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TWild

C statement to C++

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I have never had any C classes, just C++ classes. I''m following along in a book and came across this:
  
char buffer[80]; // used to hold the string

static int wm_paint_count = 0; // number of messages 

.
.
.
sprintf(buffer, "WM_PAINT called %d times", 
        ++wm_paint_count);
		
TextOut(hdc, 0, 0, buffer, strlen(buffer));

  
OK, I understand that %d appears to hold a variable (wm_paint_counter perhaps?), but am a little confused. What would be the C++ equivalent to these?

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The string "WM_PAINT called %d times" (where %d is the value of wm_paint_count) is written to the character array buffer. So buffer[0] = ''W'', buffer[1] = ''M'', buffer[2] = ''_'', etcetera.

After that, some text output function is used to write the contents of buffer to some place (probably the screen).

I can''t think of a C++ equivalent to do this... I''ve always done it exactly like that.

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The C++ equivalent would be something like:


  
static int wm_paint_count = 0;
std::strstream strm;
strm << "WM_PAINT called " << ++wm_paint_count << " times";
std::string result = strm.str ();
TextOut (hdc, 0, 0, result.c_str (), result.size ());


Personally, I prefer the C version.

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quote:
Original post by Kippesoep
std::strstream strm;


Ugh...


  
#include <sstream>



static int wm_paint_count = 0;
std::ostringstream strm;
strm << "WM_PAINT called " << ++wm_paint_count << " times";
std::string result = strm.str ();
TextOut (hdc, 0, 0, result.str().c_str (), result.size ());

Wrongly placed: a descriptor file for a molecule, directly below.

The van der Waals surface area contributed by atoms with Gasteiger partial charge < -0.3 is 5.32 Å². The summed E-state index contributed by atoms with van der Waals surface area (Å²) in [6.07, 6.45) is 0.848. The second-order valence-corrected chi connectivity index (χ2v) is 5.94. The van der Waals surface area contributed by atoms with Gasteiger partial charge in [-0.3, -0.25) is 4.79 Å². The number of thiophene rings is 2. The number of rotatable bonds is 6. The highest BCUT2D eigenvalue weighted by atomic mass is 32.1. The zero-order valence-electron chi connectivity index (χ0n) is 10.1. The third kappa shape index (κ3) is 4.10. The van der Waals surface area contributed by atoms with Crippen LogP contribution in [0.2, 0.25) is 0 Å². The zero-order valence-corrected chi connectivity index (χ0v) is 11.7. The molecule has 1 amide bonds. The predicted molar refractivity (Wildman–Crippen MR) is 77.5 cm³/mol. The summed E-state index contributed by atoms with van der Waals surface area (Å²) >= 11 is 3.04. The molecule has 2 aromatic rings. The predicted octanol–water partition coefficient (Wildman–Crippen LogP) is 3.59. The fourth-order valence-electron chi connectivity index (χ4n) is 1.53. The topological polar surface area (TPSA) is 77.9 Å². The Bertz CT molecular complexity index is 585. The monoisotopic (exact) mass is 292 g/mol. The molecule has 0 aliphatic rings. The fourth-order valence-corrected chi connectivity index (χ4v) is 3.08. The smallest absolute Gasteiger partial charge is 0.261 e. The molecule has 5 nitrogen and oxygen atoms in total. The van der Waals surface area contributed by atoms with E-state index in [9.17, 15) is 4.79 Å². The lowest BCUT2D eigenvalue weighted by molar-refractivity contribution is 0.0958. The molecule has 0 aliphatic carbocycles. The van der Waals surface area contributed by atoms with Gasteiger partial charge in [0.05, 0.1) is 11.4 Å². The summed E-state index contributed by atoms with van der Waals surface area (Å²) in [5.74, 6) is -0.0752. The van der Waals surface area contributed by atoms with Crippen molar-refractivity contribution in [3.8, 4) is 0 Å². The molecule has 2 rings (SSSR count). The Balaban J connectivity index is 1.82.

quote:

Personally, I prefer the C version.


And the potential buffer overruns that come with it?



The world holds two classes of men -- intelligent men without religion, and religious men without intelligence. - Abu''l-Ala-Al-Ma''arri (973-1057; Syrian poet)

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try this:

    
#include <sstream>
using namespace std;


ostringstream buffer; // used to hold the string

static int wm_paint_count = 0; // number of messages ...


buffer << "WM_PAINT called " << wm_paint_count << " times.";

TextOut(hdc, 0, 0, buffer.str().c_str(), buffer.str().size());

or take a look at this.

[edited by - baumep on October 1, 2002 2:22:22 PM man am I slow ;-)]

[edited by - baumep on October 1, 2002 2:23:28 PM]

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quote:
Original post by TWild
OK, I understand that %d appears to hold a variable (wm_paint_counter perhaps?), but am a little confused.



The %d is what is known as a "format specifier" - in this case that is the format specifier for a signed integer. As a part of their operation sprintf (and friends) will insert the value stored in the integer at the location in the string where the %d is found. More specifically - the % sign says insert something here - the ''d'' says the expected something should be an integer. Other functions that use the same format specifier scheme are printf/wprintf/fprintf/vsprintf and a few others. To prevent buffer overruns there are ''n'' versions of most of these functions available too. The ''n'' versions require an additional parameter that specifies the maximum size of the buffer. Of course now that you have a variety of C++ examples from which to choose you won''t have to fuss much with format specifiers and the like - but you''ll probably come across them again in the future and so next time you won''t find them perplexing. Incidentally - some of the MS functions that use format specifiers do not work with floats and so you find sprintf used to fill a buffer that is then output using TextOut to be a rather common combination.

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quote:

And the potential buffer overruns that come with it?



Yep. Especially when using number variables, the number of output characters is quite predictable, so the overrun can easily be avoided. I learnt the C++ way before the C way, but I think the latter far more readable. It''s a matter of personal preference more than anything else, though.

BTW, I could never get ostringstream to work properly. It always adds garbage characters if I dump less than 5 characters into it. strstream doesn''t have this problem (at least, the implementation that comes with my compiler).

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